Inflation hits low not seen in 14 years

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Inflation hits low not seen in 14 years


Korea’s consumer prices grew less than 1 percent for three consecutive months for the first time in 14 years since 1999.

According to Statistics Korea yesterday, consumer prices rose 0.9 percent last month year-on-year due to a 0.2 percent increase in prices of daily goods.

However, the index fell 0.1 percent month-on-month, largely due to a 2.6 percent drop month-on-month and 8.5 percent plunge year-on-year in agricultural prices, the report said.

A 1.1 percent fall in petroleum prices also slowed inflation, it added.

Prices of agricultural products and fresh food slid as supply expanded during the peak autumn season, the report said.

Prices of cabbages plummeted by a whopping 34.5 percent in November compared to the previous month, along with a 5.3 percent drop in pork prices and 6.7 percent fall in apple prices, the data showed.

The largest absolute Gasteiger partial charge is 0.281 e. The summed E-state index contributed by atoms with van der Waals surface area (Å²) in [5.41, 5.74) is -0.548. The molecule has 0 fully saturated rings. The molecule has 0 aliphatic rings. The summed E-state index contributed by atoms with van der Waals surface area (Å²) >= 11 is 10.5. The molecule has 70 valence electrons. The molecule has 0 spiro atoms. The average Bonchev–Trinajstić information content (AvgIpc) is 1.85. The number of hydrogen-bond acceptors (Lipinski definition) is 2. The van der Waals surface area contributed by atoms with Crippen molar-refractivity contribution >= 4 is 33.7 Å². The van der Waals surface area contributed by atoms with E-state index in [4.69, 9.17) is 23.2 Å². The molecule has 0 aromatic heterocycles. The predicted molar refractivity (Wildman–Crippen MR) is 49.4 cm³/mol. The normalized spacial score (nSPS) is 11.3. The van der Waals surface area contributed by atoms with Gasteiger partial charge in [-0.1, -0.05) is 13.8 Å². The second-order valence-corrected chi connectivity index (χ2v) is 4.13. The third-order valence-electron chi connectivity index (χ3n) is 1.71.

Owing to the stabilized agricultural and oil prices, the nation’s core inflation index remained in the 1 percent range, signaling a stable growth trend.

However, the Ministry of Strategy and Finance forecast those prices would rebound gradually in the winter if cold spells sweep the country and demand for oil spikes, leading the overall inflation rate to surpass 1 percent again.

“Since the government’s macroeconomic policy direction is to keep inflation rates under control, the current trend seems [to be] in tune with the government’s goal,” said an official at the Finance Ministry.

Housing and public utility costs climbed last month, including an average 1.1 percent hike in electricity bills after the government raised power prices by an average 5.4 percent from Nov. 21.

Electricity bills at residences went up 2.7 percent, data showed.

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